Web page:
- Narrative (no more than 10 pages)
- Letter of support
- Key team member resumes (limit of three pages per resume)
Required title page and narrative description guidelines Please create a title page with the following information. Your title page is NOT included in the 10-page limit for your narrative.
- Name of team/name of venture
- Listing of student team members including name, degree sought, and year of expected graduation for each person
The narrative may not exceed 10 pages in length (double-spaced, 12 point font). Please include any images referenced in your narrative in the body of the narrative, NOT as appendices. Please prepare a narrative description that includes the following:
- Executive summary (two pages). An outline of the strategy for commercialization and opportunity statement. See below for additional details.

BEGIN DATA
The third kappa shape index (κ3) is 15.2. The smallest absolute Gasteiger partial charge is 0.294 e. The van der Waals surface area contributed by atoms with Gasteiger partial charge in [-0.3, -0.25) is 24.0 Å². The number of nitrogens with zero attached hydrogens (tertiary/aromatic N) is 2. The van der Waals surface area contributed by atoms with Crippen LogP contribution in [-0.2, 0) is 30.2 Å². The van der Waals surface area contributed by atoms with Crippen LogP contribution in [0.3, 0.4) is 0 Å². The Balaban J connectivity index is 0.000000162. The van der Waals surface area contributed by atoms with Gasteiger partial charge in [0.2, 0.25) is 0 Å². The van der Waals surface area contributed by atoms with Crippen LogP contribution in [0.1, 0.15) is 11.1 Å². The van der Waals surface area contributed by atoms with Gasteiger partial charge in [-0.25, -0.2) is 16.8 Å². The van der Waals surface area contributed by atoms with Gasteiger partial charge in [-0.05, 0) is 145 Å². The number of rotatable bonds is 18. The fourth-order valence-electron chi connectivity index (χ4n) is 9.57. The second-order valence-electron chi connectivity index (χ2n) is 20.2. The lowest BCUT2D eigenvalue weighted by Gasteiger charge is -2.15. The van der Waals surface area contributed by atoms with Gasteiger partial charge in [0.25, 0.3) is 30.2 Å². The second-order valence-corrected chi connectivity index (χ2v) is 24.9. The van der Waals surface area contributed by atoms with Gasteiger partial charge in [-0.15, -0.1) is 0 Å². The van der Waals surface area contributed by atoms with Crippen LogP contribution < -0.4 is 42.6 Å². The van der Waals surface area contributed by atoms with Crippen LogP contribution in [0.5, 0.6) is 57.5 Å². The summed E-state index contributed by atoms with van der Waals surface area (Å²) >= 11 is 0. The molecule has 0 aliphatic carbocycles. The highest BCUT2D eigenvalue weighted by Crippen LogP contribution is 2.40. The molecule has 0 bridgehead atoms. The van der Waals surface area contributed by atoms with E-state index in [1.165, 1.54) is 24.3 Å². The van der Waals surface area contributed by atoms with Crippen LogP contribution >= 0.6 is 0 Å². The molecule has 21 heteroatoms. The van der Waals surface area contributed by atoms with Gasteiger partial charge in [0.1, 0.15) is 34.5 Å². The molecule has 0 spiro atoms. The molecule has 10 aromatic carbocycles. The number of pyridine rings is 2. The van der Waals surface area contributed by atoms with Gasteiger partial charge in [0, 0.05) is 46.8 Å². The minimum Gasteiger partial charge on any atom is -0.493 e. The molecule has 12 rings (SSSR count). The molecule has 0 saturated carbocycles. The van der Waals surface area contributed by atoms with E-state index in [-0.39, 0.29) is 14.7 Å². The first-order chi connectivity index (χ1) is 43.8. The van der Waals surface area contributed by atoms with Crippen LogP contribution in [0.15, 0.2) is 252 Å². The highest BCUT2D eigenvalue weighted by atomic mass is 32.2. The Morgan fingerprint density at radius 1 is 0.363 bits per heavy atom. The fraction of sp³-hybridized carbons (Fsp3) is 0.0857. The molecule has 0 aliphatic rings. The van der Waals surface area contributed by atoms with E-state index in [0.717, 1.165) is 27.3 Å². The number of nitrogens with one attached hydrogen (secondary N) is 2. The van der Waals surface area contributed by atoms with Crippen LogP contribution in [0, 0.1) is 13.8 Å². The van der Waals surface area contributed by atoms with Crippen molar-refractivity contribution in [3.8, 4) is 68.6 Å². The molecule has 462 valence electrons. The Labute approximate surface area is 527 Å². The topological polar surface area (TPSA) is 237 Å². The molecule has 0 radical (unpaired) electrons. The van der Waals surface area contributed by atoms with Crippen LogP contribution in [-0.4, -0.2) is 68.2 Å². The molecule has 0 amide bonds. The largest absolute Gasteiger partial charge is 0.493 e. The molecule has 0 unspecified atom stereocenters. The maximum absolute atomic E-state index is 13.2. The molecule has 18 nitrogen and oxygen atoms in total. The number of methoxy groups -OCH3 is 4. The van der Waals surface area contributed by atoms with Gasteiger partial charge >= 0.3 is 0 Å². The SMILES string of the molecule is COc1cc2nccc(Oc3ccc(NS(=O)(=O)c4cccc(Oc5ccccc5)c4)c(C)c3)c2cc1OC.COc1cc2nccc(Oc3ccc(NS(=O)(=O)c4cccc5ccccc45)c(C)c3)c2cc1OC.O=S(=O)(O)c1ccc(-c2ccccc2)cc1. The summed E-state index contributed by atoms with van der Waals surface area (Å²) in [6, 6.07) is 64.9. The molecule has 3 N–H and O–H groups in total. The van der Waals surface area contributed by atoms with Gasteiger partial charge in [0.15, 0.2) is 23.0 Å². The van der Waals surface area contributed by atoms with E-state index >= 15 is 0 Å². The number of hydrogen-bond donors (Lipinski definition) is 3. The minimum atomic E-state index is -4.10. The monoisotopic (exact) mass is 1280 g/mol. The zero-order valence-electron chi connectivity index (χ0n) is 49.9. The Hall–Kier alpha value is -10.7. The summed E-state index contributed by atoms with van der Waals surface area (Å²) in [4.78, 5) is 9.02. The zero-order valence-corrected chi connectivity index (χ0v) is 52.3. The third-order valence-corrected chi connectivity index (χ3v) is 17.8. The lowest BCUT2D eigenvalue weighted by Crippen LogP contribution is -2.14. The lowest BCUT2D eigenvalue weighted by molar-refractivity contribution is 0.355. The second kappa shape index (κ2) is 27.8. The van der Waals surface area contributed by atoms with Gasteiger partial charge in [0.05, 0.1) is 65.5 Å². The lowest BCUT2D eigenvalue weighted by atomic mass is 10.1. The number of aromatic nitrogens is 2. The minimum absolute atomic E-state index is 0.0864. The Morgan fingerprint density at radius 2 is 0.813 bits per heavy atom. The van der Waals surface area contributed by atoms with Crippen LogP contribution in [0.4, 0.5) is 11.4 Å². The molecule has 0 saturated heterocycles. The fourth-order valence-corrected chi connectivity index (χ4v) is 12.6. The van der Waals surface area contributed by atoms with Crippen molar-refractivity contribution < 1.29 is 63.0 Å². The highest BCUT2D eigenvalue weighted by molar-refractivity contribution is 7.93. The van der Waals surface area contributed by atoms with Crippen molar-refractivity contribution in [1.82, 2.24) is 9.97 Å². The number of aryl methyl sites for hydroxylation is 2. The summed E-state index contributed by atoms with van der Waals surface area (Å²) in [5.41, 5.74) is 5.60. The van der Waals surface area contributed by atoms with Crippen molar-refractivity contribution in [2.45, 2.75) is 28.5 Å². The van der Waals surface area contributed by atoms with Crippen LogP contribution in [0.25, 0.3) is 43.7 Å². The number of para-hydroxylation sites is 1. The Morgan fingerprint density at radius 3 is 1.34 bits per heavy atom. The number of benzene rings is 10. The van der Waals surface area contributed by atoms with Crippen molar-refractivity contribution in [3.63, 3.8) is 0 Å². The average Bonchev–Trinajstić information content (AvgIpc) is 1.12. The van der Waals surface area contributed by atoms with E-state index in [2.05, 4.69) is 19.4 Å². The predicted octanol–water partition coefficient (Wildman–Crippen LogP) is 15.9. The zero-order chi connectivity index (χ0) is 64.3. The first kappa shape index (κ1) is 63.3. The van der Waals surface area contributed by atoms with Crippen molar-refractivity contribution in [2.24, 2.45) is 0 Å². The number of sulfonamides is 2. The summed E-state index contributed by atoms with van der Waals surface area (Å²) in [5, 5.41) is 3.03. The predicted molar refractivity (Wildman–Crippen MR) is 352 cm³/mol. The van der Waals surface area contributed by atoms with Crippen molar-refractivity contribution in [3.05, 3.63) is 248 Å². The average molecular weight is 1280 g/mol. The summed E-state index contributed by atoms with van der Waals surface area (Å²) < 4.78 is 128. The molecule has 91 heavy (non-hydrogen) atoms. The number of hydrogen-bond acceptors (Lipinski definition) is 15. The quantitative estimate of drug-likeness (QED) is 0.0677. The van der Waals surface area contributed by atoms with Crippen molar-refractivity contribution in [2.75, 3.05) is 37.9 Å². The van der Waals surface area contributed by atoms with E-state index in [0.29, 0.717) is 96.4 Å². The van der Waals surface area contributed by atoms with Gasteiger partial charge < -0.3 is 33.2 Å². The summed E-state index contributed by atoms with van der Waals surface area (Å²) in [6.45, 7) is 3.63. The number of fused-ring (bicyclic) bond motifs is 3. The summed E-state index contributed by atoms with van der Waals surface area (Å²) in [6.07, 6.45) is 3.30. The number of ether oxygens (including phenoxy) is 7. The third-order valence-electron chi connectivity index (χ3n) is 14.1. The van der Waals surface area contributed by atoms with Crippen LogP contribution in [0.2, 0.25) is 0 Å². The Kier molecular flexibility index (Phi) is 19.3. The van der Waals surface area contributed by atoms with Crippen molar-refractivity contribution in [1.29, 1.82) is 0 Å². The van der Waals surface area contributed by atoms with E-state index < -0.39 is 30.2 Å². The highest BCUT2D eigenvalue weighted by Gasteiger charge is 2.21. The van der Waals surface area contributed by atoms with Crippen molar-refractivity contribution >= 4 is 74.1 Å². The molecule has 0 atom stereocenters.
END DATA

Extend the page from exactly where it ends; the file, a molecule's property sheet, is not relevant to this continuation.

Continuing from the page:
- Description of the problem to be solved (no more than 1/2 page). What is the problem you have solved? What is the market and/or industry needs that you intend to address?
- Project objective statement (no more than 1/2 page). How does your team intend to address the problem? How does your final design solve the problem?
- Documentation of the final design (one page). Be sure to include applicable standards and a risk analysis.
- Prototype of the final design (one page). Paste graphical representations and photographs in the document and, if available, provide a link to a video. If the current team was not involved from the beginning, specify what your team has worked on vs. what progress had been made by others (other students, or others) prior to this current team’s involvement.
- Proof that the design is functional and will solve the problem (one page). Include test data, market research or pre-clinical/clinical trials.